Science after Einstein: asking the hard questions
The New Story of Science, by Robert M. Augros and George N. Stanciu. Lake Bluff, Ill.: Gateway Editions, Henry Regnery. $6.95 (paper). This book tells a startling tale. It records how ideas emerging in the debates of modern science may alter our attitudes and civilization in regard to materialism -- the despairing doctrine that man's origin and destiny result from accidental gatherings of finite, inanimate elements. While intellectual in tone, the thought and writing in the book are very clear. At times the flow of ideas seems touched by the kind of light shafts that burst out of Mozart's music. The discussion reaches into all areas of our civilization, as the sciences inevitably, inexorably do.
It is certainly right to ask: ``How legitimate is it to use science as the basis for such a broad discussion of man and his world?'' This approach -- which is really an interpretation of the results of scientific research -- seems not only valid, but crucial, given the dehumanization that several centuries of materialistic dogmas have brought us.
There were some instructive encounters along these very same lines in the 1920s among physicists wrestling to understand the weird world of subatomic particles. Werner Heisenberg had advanced the theory that it simply wasn't possible to measure accurately at the same time the position and the momentum (energy) of an electron.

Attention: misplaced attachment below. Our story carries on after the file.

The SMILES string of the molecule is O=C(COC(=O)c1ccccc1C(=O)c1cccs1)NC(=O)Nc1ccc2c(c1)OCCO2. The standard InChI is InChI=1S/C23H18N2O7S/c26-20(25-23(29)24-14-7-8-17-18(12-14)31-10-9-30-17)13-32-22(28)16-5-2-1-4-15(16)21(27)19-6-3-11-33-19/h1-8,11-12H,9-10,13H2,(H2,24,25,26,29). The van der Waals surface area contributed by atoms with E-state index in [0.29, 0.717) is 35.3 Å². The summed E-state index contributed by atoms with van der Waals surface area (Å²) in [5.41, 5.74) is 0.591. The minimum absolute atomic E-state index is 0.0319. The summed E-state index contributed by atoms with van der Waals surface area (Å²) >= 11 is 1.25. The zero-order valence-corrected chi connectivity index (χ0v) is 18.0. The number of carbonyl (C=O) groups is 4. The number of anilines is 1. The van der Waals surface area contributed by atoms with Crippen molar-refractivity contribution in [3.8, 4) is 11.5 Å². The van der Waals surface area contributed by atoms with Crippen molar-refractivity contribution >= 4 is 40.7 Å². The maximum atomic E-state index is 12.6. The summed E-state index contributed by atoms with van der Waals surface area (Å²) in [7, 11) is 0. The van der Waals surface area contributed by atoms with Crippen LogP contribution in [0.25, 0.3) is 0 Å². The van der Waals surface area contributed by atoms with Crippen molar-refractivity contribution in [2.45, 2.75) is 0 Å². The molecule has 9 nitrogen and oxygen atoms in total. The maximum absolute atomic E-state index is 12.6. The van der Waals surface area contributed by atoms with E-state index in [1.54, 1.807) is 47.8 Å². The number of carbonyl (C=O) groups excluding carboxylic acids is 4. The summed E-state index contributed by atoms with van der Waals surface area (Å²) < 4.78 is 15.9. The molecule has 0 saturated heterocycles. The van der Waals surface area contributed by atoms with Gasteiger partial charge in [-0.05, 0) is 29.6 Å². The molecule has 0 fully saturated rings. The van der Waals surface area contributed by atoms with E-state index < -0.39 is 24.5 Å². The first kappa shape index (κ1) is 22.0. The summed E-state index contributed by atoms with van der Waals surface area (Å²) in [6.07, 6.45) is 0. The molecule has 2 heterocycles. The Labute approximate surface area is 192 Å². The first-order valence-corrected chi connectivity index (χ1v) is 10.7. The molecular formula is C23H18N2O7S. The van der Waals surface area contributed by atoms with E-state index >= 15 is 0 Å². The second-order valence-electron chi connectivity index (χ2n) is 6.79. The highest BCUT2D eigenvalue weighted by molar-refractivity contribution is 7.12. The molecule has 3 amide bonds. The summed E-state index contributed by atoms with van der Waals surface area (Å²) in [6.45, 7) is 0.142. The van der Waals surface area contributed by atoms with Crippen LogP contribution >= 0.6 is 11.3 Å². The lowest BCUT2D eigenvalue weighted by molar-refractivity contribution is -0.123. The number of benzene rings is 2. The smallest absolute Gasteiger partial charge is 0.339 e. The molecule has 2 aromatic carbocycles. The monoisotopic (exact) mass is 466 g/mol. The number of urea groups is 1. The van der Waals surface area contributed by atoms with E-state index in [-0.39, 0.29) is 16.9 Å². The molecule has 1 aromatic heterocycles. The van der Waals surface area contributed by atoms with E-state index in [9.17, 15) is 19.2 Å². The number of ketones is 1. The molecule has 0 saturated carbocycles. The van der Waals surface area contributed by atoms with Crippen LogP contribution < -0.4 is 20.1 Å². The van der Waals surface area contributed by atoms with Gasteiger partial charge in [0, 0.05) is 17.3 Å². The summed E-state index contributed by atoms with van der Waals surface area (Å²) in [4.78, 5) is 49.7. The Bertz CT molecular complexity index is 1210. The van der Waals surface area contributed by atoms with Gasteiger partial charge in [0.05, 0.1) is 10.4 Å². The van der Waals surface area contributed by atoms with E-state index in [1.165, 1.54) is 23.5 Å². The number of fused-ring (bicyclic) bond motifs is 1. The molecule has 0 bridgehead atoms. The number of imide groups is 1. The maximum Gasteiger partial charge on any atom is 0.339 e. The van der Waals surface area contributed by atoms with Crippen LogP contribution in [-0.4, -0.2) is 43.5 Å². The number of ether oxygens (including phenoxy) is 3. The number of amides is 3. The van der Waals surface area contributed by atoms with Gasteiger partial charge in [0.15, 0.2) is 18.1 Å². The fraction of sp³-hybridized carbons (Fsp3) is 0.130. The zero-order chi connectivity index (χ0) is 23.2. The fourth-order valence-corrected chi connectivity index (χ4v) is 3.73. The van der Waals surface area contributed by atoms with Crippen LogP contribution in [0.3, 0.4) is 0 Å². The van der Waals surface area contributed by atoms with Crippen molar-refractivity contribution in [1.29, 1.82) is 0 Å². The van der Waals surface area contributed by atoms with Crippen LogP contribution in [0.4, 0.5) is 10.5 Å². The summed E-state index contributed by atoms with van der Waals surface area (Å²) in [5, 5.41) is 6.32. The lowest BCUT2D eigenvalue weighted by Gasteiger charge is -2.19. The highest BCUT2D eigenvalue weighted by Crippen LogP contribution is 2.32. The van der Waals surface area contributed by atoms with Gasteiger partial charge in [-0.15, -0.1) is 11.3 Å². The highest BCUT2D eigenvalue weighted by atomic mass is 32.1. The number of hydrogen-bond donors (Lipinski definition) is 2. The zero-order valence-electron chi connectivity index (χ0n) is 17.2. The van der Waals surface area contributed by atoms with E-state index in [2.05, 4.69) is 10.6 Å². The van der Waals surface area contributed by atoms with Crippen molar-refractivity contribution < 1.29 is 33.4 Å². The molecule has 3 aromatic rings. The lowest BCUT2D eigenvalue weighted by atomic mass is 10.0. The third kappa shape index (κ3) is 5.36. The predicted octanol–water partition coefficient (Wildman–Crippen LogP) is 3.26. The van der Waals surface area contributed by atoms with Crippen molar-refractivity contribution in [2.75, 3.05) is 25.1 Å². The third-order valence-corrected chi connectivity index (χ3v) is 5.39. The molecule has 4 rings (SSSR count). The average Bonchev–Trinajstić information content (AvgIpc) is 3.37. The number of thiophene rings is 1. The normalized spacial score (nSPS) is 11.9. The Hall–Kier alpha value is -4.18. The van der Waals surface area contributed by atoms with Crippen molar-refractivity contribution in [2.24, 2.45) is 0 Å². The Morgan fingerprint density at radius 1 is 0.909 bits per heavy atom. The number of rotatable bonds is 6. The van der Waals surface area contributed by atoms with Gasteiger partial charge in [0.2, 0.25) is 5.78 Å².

The world of physics thus received its most striking example up to that time of indeterminancy -- the inability to predict specific events of the physical world in a determined way. Erwin Schr"odinger, a physicist in the middle of the unfolding drama, confronted Heisenberg with the view that a denial of ``sharp values for position and momentum amounts to renouncing the very concept of a particle (mass-point)'' (see the ``Dictionary of the History of Ideas,'' Volume II, Page 590, for one version of this encounter).
Schr"odinger saw in the then-heretical theory the clear inference that matter at the subatomic level was not what everyday experience tells us matter is -- and he didn't like it. Yet Heisenberg's theory remains accepted today (as does the related one that says a particle can be observed as either a particle or a wave). Max von Laue said at the time that Heisenberg's conclusions were unwarranted and hasty. Another expert said that this theory of indeterminancy gave ``a causal explanation why causal explanations are impossible.''
In other words, investigations based on the scientific method were saying that truth was hidden, or else that truth, when and however found, would shatter expectations that were a function of belief in empirical knowledge.